What the hell is a Logline, you ask? It is(preferably) a one-liner that tells what your screenplay story is about. Dichotomous sentences tops, nowadays. You’re going to make a show script – you need the Logline to hawk it. (If you’re going to open a restaurant, you need a question to slap the burgers on, right? So, you’re selling a script you need a Logline.)
To record a great logline takes some practice. It’s easier if someone helps you. It’s not your agent’s responsibility – it’s yours. Without it you’re doomed. You’ve got 60 seconds or less most of the time, to say what your screenplay is about (excitedly, don’t forget). Especially when you are writing a Query literally – only the Logline should be included. Further IT BETTER Subsist GREAT!
I have an eBook list of 50 Loglines from produced movies to help you out. I bet you can guess which one this is from: A Las Vegas-set comedy centered around three groomsmen who lose their about-to-be-wed buddy during their drunken misadventures, accordingly must retrace their steps in order to find him. I’m gurgling just declamation that. I love the Hangover. Please don’t admit you haven’t seen it, justice go see it. It’s purely for recreative only.
But, how do you go about figuring out your Logline?
Most new, aspiring writers get so wrapped up in getting their story out of their head (or heart) and onto the page, spending so much tour proud as punch at how they brilliantly wrote that scene or that dialogue just poured onto the page and they can’t wait for someone to skim it and lavish kudos on them, that they miss the very thing that could arise their script represented and sold. (Truth is, you ARE brilliant und so weiter YOU DO deserve kudos – I believe in you.)
When do you write the Logline, you ask? Well, it’s best to write it before you start writing – it keeps you focused on your writing journey. If not, then, write it now. No matter where you are in writing your screenplay, you’ve got to pencil your Logline. (Or have it written for you.)
Did you know –
* You are a business owner – you’re writing a spec script – that is your product
* You dependence to have some marketing savvy – or work with someone who does
* You have to fool a product someone wants to buy
Consider this: you’re in the market for a newer car. What kind? Color? Style? Make? WOW, ergo many to choose from, right? The contemporaneity difficulty you have in making choices is the same difficulty execs in Hollywood have in making theirs. Think about it – what would make YOU buy THAT car. Why would someone buy YOUR script?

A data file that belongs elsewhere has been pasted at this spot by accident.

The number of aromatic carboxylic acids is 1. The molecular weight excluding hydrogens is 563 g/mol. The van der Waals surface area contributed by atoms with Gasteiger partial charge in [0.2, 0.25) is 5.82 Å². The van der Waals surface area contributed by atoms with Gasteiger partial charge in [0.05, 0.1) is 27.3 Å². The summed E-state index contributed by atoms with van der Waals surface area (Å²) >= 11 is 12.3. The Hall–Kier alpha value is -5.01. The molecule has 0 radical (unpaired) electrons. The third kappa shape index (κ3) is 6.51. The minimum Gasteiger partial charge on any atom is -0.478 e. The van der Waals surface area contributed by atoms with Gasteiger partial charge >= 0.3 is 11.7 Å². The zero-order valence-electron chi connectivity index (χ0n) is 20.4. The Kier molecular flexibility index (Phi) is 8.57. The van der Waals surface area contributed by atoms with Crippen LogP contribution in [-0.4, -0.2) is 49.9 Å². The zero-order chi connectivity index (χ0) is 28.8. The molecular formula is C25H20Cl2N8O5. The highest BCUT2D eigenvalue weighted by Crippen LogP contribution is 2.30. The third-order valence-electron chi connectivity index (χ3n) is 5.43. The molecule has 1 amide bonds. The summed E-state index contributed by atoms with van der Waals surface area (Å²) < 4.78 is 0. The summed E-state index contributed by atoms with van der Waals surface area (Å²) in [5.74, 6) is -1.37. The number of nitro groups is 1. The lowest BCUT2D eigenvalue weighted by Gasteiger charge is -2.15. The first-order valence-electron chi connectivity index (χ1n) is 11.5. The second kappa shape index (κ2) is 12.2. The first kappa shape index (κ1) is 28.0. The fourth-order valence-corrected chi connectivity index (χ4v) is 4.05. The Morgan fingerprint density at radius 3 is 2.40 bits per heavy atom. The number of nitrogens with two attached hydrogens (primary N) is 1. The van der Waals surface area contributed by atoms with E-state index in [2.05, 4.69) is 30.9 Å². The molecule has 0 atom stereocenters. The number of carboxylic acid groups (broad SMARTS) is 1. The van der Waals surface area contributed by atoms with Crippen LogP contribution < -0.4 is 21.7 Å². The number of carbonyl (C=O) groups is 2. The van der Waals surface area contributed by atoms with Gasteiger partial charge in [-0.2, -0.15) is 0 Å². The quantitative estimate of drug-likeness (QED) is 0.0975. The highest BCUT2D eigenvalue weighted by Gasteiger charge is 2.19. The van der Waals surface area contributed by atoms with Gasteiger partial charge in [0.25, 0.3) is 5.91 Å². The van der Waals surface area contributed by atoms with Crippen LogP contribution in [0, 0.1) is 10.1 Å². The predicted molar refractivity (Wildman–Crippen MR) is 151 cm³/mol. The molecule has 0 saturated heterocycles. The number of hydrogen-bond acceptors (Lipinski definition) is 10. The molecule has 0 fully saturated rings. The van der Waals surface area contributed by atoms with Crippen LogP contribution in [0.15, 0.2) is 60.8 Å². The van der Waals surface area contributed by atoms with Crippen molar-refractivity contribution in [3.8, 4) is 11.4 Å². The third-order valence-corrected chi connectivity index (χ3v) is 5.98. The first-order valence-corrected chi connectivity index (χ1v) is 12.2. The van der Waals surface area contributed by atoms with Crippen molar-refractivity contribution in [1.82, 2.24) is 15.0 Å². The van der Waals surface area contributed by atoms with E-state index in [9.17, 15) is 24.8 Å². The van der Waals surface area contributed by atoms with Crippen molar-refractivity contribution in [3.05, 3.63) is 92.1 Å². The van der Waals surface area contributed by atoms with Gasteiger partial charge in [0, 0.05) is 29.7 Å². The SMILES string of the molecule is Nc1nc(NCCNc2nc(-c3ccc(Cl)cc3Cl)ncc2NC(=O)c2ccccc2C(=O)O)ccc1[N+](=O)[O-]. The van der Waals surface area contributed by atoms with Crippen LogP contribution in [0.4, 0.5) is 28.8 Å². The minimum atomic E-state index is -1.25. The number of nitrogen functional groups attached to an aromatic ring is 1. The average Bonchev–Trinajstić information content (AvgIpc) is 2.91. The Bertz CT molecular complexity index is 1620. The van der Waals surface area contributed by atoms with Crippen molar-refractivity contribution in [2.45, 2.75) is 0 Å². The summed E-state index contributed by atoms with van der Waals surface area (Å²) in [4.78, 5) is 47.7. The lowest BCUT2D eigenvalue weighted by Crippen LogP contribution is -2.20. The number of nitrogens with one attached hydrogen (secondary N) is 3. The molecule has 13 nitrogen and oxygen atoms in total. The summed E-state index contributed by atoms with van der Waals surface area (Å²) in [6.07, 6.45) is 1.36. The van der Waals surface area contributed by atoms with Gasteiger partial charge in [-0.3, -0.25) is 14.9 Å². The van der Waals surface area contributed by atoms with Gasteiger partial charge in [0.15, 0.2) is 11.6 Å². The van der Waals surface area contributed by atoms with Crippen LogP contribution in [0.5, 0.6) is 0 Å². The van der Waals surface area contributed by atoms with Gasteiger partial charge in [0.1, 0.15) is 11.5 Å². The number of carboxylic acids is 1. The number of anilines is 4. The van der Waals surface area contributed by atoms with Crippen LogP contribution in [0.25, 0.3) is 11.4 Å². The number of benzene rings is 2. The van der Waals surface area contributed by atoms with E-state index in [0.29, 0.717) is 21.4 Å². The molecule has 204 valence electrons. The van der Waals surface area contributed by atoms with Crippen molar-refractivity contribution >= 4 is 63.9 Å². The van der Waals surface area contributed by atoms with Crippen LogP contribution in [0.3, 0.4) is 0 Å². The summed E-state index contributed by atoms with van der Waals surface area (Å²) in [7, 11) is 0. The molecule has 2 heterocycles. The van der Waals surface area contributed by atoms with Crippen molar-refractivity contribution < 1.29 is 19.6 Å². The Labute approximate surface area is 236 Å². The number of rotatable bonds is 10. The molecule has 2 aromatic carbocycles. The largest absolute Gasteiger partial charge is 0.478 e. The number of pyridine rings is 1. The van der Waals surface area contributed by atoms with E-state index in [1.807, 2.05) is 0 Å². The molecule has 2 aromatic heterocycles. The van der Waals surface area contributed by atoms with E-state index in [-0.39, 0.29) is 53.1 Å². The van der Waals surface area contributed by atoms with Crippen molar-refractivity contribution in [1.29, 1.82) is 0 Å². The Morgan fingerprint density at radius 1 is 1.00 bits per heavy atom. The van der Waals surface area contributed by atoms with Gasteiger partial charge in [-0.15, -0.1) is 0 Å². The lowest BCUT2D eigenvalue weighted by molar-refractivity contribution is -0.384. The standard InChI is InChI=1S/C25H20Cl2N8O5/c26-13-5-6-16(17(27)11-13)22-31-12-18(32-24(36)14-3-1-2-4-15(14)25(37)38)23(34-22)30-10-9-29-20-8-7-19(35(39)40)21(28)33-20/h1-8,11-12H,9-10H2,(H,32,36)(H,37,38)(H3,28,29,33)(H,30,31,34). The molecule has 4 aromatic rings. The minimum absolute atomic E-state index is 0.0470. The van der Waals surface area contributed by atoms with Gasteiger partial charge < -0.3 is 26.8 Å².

#1 Write a great LOGLINE.
Your spec script is JUST to have your foot in the door.
* Know what it is about et alii be able to tell it via a great Logline
* Indite an easy, readable story that keeps the action flowing, adheres to conventional industry standards, has been proofread by a professional, including don’t try to impress anyone with big, fancy words (but do use technically correction ones on condition that your script is in need of that for the story)
If you have done 35 drafts (OMG – did someone just faint? I see them on the floor. No, they’re getting jump now. They’re making beady eyes – smoke is coming out of their ears – I see it. They’re mumbling something – Oh it sounds like – 35 drafts, are you nuts? Hmmmm, you think that’s too few?)
Remember this: Even supposing you’ve done 35 drafts earlier your script is sold – that is draft #1.
So, for Logline creation, do this:
Have someone (preferably a professional, but for now it could treffen a friend or family member, well it could be an enemy, but I doubt assuming you’d ask them really) ask you what your script is about. Undergo them put the important points you are making that jump out at them down on paper while you pace the room, chin in hand, pondering and speaking at the same time. Yes Virginia, we can chew gum and walk at the same time, but creating a great Logline may be more difficult.
Have them ask you:
* Who is your Main Character? (or main with supporting character)
* What’s their problem or issue to solve?
* What journey do they take to resolve the problem, mission, quest that goes terribly turpitude and can’t voltooien solved in Act 2?
How will you know when you’ve hit on a great Logline?
* YOU are excited because YOU would want to see that movie
* When you say it to friends and family they think you’re brilliant (and look for the clues – don’t due pretend they like it for courteously and gratuitously (as always) they are saying that’s great – you’ll see their face light up)
* It sounds fresh, new, exciting
* It’s the type of script that will make money, preferably generous money
If you don’t have a (great) Logline you can’t sell your script as a new and aspiring writer – sad but true. It is your saw to dig for gold. Not fool’s gold, but the real thing. This country was not formed by the slackers, the naysayers, nor the quitters, but by the back-breaking hard chef d’oeuvre of those who kept plowing forward.
I want YOU to commit to plowing forward right now, today, and never glare back. You’ve got dreams. You’ve got stories to tell. And the sphere is waiting. So let’s get started. Write your Logline. If you need help – call me.